(Spiza americana)


Picture of bird
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The Dickcissel nests in the east-central portion of the United States and breeds irregularly in Canada (Godfrey 1986). There are no surveys in Canada that monitor this species. However, data from the Breeding Bird Survey for Canada and North America, which includes mainly birds from the United States, suggest that the current breeding population is relatively similar to that of the early 1970s. Earlier declines are attributed to targeted control programs on the wintering grounds in Venezuela, where Dickcissels are considered serious agricultural crop pests (Temple 2002).


Main designations for the species
DesignationStatusDateSubspecies, population
IUCN (Global)Least concern2018 
Wild Species (Canada)Not applicable2015 

Population status

Geographic area or populationPopulation change relative to ~1970ReliabilityStatus in relation to goal
CanadaLittle ChangeLowAt an Acceptable Level

Population estimate

Geographic area or populationPopulation estimate
Canada500 - 5,000 adults

Distribution maps


Migration strategy, occurrence

Long-distance migrant

Responsibility for conservation

Geographic areaResponsibility based on % of global population
CanadaVery Low

Conservation and management

The Dickcissel has adapted more successfully than most grassland birds to the loss of native grasslands on the Great Plains. These birds now seem to prefer fallow agricultural fields and hayfields to native prairie for breeding, and feed extensively on grain crops on their wintering range (Temple 2002). They have been targeted by chemical poisoning campaigns in Venezuela to control damage to rice and sorghum crops; these programs were likely the cause of the population decline in the 1960s and 1970s (Temple 2002).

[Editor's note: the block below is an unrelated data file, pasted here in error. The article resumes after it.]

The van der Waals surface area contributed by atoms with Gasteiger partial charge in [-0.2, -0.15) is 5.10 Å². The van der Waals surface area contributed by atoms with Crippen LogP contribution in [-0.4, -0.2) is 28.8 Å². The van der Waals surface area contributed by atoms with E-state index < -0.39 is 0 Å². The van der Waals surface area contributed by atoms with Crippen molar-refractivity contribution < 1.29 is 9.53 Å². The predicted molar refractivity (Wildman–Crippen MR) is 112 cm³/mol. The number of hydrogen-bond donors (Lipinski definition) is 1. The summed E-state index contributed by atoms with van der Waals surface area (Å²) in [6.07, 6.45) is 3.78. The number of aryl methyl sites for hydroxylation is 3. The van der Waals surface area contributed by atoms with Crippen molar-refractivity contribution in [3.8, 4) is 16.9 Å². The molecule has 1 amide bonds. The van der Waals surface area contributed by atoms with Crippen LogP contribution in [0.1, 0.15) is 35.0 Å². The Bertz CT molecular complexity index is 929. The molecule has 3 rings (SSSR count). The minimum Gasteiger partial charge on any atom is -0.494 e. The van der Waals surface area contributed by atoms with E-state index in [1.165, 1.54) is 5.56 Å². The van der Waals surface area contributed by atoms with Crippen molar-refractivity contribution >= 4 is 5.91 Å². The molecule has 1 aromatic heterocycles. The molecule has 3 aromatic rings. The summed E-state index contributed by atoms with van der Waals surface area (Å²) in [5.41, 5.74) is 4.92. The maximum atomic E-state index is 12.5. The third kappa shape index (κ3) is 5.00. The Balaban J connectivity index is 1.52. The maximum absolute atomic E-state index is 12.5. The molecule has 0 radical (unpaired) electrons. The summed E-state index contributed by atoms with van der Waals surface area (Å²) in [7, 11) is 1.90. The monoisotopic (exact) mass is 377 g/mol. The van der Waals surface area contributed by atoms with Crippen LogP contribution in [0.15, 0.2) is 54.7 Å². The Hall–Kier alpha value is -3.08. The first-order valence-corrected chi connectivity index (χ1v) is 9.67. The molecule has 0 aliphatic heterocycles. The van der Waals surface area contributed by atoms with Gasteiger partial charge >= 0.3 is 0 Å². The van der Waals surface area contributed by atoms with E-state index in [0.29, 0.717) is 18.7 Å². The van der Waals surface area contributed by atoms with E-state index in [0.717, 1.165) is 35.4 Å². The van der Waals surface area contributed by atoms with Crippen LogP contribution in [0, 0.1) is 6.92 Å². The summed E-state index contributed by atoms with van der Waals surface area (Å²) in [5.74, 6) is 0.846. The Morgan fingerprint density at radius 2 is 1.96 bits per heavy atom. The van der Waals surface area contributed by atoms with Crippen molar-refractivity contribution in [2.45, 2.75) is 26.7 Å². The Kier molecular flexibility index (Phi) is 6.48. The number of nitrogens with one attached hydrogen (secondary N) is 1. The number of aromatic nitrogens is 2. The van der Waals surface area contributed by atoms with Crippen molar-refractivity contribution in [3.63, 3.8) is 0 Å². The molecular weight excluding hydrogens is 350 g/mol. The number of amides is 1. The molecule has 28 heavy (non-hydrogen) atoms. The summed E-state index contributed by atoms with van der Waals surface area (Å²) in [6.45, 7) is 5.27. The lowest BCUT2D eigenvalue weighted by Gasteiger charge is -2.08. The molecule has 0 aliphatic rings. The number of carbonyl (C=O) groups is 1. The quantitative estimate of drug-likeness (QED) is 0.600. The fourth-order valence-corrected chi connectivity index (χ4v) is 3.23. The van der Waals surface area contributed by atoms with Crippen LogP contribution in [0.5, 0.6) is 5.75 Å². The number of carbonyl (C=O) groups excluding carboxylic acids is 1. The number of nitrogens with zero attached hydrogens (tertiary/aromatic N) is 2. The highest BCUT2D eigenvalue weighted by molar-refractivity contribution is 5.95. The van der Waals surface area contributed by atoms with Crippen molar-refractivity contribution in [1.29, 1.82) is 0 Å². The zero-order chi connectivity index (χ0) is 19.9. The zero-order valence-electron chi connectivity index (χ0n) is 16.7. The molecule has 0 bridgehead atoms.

Bird conservation region strategies

Environment and Climate Change Canada and partners have developed Bird Conservation Region Strategies in each of Canada’s Bird Conservation Regions (BCRs). In these strategies, selected species are identified as priorities for one or more of the following reasons:

  • conservation concerns (i.e., species vulnerable due to population size, distribution, population trend, abundance, or threats)
  • stewardship responsibilities (i.e., species that typify the regional avifauna or have a large proportion of their range or population in the sub-region)
  • management concerns (i.e., species that require ongoing management because of their socio-economic importance as game species, or because of their impacts on other species or habitats)
  • other concerns (i.e., species deemed a priority by regional experts for other reasons than those listed above or because they are listed as species at risk or concern at the provincial level)

Select any of the sub-regions below to view the BCR strategy for additional details.

BCRs, marine biogeographic units, and sub-regions in which the species is listed as a priority
RegionSub-region and priority type